Categories for Monterey Peninsula
November 7, 2014 1:12 pm
I really like people who when they say that they are going to do something.. they do it. If they commit themselves to something they are going to follow through with it until its done.
I think of myself as one of those people. I am very dedicated to what I am doing. I am incredibly loyal. Sometimes I think that I might just be a little too loyal, so much that it may even hurt me sometimes. I figure that it is more valuable for me to hold true to something then get hurt sometimes.
The reason that I am bringing this up is that I know that my time in early sobriety was what helped shape my belief in this. I have a feeling that when I was starting this thing.. I really was not that into commitment. I also was not into dying either, but thats another story.
I could not commit to anything… except that I was going to get fall down drunk every single day. That really was not that hard to commit to because it was something that my body craved. I could not help it. You don’t have to commit when your body thinks that it can’t live without what you are committing to.
When I was in the Beacon HouseSM we had 12-step meetings that were part of our schedule. I had no idea how much of an impact that the simple suggestions that I was going to be given would have such a profound impact on my life. Something as major as the concept of commitment.
It was suggested that I get a “commitment” when I was at one of my first meetings. For those of you who do not know what a “commitment” is in a 12-step programs it is a job that you volunteer (or sometimes don’t volunteer for) that helps get you to a specific meeting over and over. That would mean that I would have to put myself out there.. and that was something that I was not willing to do at the beginning. But getting out of your comfort zone is something that was essential for me in early recovery.
My reasoning for this was that all of the things that I had done in the past, all of my reasoning, had gotten me here. Obviously, it was not the best reasoning… and had not produced the most ideal results.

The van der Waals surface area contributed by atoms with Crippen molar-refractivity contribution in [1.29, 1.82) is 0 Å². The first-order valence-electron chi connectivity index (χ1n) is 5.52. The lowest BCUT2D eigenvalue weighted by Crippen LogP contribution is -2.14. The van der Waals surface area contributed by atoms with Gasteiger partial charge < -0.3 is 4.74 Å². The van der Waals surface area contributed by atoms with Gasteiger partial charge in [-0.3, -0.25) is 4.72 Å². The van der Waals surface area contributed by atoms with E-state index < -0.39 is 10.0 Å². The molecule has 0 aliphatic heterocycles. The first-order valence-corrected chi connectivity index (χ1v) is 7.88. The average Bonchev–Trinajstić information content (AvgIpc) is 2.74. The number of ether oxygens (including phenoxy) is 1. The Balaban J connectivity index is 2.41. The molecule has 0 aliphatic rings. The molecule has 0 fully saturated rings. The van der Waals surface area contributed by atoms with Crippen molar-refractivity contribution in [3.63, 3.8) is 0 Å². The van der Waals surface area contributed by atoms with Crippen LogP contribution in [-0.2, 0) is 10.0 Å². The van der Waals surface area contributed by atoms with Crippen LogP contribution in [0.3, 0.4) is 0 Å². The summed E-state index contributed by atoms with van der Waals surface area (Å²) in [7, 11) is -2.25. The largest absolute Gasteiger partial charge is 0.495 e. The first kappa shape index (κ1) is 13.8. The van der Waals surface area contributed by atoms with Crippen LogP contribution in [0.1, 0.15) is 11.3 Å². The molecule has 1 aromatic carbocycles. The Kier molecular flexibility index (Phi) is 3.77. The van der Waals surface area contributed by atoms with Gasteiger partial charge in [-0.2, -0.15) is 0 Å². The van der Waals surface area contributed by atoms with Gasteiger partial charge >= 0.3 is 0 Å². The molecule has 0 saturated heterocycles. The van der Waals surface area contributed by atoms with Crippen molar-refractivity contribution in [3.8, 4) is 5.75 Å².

Even though I had good intentions.. I still was not going to raise my hand to get a commitment so I was railroaded into it. This is when someone who has more time then you in recovery and thinks that you need a commitment nominates you and corrals everyone to vote for your appointment. This is what happened to me. I was given a literature commitment at a meeting.
I had to show up at this meeting every week or someone would worry about me and ask where I was. These were some crusty old-timers that had gotten me this position so I was going to do everything in my power to not do them wrong. I was going to have a great selection of literature and I was going to be there every week.
Now that I look back on this part of my early recovery I can see the direct connection between this early commitment and how I feel about commitments now. Just another piece of the puzzle that I can trace back to those days in Pacific Grove
February 26, 2014 8:30 am
I just sat here and really thought about what it really means to me. I can not help but just well up with tears.
2192 days of continuous sobriety…. is 6 years. Today is a very important day because it celebrates the day that I was brought back from the dead. It celebrates the day that my entire life changed and an entire new world opened right in front of me.
I was thinking about it earlier today and talking to a friend about how I really didn’t think that 6 years was that big of a deal. I was thinking back on my 4th sobriety birthday and how I really didn’t think that it was that special. I was looking forward to my 5 year birthday that would come the year after. That was a really big one…. but every single on of them are big. Every single second of every single day is nothing short of a miracle.
Right now I am just filling up with a whole bunch of different feelings… but the word that keeps coming into my head is gratitude. I feel so much gratitude right now.. for so many different things. Gratitude was something that I don’t think that I ever really knew the true meaning of before I started this journey 6 years ago. Now it is something that is so ingrained in me that I know that I cannot live without it.
So many different things have crossed my way in the last 6 years that have guided me along this path. Thats the way that this thing works. The people and the places that dictate your path . All of the faces and phrases that filled the Carriage House at the Beacon HouseSM.. and the Fellowship Hall in Downtown Monterey…. and to the Vista Lobos room in Carmel will always guide me wherever I go.
I never would have imagined that I would get sober… it a 7am meeting in Carmel, California. I would be at that meeting… everyday at 7am….. because that was what was suggested. Good Morning never felt so good as it did in Carmel.